9

Type with ten fingers if you don't already do so, avoid hunting-and-pecking... Dvorak will decrease the finger distance, the switch can take from some weeks to some months. Keyboard training will help you practice to type common English words without making you wonder what to type. This allows you to practice at a higher wpm than when you would type things ...


9

There have been a lot of studies on handwriting and memory. The Wall Street Journal article How Handwriting Trains the Brain talks about one such study that shows that children learn to recognize letter shapes faster and more accurately if they write them out rather than typing them. Writing by hand also helps adults who are learning a graphically ...


8

You can't. Both of those things require your attention. Which means either one will tune one out or do a poor job at both. There are other things that you can listen to a webcast during though without losing focus - cleaning, reading comics, driving etc. (Granted you still lose some focus, but it's not as drastic.) Programming requires a lot of ...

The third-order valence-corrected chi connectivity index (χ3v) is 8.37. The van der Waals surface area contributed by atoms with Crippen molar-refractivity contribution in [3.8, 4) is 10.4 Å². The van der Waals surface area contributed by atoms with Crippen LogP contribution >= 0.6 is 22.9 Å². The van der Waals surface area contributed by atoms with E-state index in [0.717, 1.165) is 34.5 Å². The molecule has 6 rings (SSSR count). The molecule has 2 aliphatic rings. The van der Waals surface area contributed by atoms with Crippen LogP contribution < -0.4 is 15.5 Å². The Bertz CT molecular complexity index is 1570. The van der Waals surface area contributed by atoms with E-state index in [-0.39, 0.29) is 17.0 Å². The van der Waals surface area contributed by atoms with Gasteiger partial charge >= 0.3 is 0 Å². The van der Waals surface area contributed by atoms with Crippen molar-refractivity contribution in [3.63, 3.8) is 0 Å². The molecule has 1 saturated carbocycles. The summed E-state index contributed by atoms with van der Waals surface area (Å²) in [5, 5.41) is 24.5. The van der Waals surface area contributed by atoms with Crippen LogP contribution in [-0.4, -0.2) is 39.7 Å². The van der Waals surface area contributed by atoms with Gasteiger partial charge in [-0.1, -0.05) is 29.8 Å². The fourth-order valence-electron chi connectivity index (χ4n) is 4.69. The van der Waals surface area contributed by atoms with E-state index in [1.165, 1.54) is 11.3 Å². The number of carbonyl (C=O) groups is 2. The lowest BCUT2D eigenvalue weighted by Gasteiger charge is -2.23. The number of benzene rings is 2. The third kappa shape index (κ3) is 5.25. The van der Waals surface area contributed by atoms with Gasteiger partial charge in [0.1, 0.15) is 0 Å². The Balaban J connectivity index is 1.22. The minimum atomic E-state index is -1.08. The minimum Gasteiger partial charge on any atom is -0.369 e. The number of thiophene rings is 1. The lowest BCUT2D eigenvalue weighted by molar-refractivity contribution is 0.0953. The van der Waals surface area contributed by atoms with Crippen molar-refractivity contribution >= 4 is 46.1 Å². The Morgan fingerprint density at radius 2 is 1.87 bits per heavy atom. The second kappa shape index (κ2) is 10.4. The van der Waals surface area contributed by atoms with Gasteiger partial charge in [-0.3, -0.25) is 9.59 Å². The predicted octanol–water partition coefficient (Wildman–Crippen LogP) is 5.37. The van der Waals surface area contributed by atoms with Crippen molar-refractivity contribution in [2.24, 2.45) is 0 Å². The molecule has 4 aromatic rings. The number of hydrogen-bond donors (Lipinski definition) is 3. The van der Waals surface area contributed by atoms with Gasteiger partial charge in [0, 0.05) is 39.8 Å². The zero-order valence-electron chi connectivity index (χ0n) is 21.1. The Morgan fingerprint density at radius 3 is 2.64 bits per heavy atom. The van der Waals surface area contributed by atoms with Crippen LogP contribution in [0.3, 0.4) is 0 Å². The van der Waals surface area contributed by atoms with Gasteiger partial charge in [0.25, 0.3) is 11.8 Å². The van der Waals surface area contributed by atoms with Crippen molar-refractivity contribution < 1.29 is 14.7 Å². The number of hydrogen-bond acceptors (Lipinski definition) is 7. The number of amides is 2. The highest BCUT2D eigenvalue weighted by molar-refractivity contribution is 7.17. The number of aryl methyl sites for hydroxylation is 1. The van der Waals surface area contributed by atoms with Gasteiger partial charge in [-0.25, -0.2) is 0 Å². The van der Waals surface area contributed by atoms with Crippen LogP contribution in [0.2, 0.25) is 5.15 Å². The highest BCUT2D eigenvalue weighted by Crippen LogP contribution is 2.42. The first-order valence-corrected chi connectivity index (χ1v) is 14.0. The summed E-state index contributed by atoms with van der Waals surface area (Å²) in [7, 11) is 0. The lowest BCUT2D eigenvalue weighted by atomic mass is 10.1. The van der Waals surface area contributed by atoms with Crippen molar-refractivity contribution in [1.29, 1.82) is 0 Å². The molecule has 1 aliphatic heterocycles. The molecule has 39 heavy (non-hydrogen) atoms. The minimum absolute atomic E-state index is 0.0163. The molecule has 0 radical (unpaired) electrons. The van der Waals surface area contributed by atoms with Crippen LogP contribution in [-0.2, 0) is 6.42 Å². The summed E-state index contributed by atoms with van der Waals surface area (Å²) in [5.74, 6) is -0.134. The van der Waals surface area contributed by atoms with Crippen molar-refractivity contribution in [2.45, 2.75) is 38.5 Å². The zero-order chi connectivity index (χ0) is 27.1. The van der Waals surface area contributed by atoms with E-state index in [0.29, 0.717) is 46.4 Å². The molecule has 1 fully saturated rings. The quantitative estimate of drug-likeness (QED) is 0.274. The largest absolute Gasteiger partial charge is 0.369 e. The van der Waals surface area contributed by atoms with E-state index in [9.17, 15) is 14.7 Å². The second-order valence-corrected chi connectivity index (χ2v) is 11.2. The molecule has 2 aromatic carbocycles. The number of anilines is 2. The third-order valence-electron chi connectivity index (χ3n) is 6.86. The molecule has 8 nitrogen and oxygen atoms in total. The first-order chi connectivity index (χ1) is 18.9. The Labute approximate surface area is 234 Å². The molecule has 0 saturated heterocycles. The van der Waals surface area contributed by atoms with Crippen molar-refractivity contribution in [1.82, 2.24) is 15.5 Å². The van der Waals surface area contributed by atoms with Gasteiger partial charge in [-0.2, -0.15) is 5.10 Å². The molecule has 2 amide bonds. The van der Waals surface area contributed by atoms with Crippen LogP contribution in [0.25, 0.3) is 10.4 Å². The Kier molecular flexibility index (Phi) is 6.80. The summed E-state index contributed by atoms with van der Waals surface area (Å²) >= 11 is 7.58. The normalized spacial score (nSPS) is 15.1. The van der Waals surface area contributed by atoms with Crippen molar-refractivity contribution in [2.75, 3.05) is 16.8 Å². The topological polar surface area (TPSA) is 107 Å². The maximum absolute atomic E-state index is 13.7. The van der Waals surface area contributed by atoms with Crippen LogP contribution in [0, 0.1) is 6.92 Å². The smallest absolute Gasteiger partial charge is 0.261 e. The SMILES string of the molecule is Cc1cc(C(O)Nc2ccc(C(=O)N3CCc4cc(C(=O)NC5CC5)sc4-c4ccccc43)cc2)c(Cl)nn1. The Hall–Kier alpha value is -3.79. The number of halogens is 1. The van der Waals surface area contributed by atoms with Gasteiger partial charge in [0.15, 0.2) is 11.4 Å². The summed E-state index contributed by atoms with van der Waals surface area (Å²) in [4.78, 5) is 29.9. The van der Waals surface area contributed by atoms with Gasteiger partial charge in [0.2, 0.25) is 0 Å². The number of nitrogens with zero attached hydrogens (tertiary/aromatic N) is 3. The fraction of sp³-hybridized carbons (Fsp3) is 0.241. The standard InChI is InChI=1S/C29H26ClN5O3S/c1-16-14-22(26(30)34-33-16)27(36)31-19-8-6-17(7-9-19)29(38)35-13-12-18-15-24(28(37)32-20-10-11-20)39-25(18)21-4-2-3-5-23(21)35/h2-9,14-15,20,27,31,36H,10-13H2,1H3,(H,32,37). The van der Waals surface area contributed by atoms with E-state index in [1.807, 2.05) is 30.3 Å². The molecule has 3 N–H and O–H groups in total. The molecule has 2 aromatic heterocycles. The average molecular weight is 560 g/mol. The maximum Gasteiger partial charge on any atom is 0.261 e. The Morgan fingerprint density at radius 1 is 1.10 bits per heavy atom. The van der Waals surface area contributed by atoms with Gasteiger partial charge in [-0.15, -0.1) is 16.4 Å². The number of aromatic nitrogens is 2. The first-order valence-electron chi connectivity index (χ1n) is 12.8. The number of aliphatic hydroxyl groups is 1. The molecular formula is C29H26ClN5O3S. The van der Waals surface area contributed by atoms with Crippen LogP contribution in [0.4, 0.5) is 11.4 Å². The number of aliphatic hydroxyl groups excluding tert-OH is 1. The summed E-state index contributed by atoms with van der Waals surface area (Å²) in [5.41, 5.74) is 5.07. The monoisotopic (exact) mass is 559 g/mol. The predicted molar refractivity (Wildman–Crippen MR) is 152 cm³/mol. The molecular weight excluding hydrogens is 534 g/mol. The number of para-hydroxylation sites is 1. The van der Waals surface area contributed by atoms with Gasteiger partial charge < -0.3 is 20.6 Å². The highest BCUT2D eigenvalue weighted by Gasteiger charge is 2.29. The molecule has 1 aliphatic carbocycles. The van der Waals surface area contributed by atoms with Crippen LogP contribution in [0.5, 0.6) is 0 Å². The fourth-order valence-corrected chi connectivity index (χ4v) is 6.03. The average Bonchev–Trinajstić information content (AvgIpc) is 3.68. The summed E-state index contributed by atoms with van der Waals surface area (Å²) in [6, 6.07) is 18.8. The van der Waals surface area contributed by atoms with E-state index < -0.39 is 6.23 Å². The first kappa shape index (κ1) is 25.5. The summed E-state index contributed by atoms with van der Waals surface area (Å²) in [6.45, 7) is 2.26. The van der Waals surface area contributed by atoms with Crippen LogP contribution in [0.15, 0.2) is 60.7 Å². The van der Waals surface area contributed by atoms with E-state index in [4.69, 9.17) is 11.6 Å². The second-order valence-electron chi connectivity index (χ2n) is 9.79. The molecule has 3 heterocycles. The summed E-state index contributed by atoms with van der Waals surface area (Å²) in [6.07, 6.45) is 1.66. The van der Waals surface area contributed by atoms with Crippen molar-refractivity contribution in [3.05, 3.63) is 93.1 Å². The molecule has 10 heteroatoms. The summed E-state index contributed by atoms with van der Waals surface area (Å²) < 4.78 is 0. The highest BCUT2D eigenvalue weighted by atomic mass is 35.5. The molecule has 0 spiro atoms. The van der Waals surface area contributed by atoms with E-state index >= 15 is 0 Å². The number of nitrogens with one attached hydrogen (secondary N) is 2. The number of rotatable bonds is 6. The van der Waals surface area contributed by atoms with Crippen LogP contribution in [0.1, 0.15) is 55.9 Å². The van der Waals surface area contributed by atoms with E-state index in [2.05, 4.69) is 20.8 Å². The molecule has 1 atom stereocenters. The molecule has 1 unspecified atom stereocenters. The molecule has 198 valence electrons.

8

This is just one factor, but you can't write well if the muscles in your hand are cramping. This article helped me realize why my hand hurt while writing. To keep your hand comfortable you need to use the muscles of your forearm and shoulder, and not your fingers. It's not a matter of fine motor skill, it's using the right muscles.


7

In my opinion, the secret to good handwriting is practice and a fountain pen. I have also found that writing in Cursive Style in a double line notebook helps in improving ones handwriting. But you have to patient as writing will not improve overnight. As mentioned earlier, it will take a lot of practice before changes are noticeable.